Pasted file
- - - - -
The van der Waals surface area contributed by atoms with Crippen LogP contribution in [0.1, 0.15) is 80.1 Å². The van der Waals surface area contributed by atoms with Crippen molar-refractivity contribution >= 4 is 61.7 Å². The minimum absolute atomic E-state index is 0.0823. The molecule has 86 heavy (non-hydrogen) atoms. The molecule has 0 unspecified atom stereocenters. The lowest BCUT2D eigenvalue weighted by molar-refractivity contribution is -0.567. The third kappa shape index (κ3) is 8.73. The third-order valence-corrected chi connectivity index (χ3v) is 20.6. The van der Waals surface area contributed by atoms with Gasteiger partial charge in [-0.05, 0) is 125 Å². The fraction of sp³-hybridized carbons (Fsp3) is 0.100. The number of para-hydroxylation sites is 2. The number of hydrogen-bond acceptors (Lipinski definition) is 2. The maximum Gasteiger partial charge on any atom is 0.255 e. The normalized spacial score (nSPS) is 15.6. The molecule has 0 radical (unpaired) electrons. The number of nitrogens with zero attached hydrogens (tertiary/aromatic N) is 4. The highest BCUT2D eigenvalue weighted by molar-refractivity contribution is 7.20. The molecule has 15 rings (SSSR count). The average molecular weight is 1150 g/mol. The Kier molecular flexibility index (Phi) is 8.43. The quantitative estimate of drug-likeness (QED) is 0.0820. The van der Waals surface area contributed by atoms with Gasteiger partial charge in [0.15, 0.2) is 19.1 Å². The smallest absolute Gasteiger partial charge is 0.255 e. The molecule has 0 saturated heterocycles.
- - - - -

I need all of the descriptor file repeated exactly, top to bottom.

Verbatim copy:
The van der Waals surface area contributed by atoms with Crippen LogP contribution in [0.1, 0.15) is 80.1 Å². The van der Waals surface area contributed by atoms with Crippen molar-refractivity contribution >= 4 is 61.7 Å². The minimum absolute atomic E-state index is 0.0823. The molecule has 86 heavy (non-hydrogen) atoms. The molecule has 0 unspecified atom stereocenters. The lowest BCUT2D eigenvalue weighted by molar-refractivity contribution is -0.567. The third kappa shape index (κ3) is 8.73. The third-order valence-corrected chi connectivity index (χ3v) is 20.6. The van der Waals surface area contributed by atoms with Gasteiger partial charge in [-0.05, 0) is 125 Å². The fraction of sp³-hybridized carbons (Fsp3) is 0.100. The number of para-hydroxylation sites is 2. The number of hydrogen-bond acceptors (Lipinski definition) is 2. The maximum Gasteiger partial charge on any atom is 0.255 e. The normalized spacial score (nSPS) is 15.6. The molecule has 0 radical (unpaired) electrons. The number of nitrogens with zero attached hydrogens (tertiary/aromatic N) is 4. The highest BCUT2D eigenvalue weighted by molar-refractivity contribution is 7.20. The molecule has 15 rings (SSSR count). The average molecular weight is 1150 g/mol. The Kier molecular flexibility index (Phi) is 8.43. The quantitative estimate of drug-likeness (QED) is 0.0820. The van der Waals surface area contributed by atoms with Gasteiger partial charge in [0.15, 0.2) is 19.1 Å². The smallest absolute Gasteiger partial charge is 0.255 e. The molecule has 0 saturated heterocycles.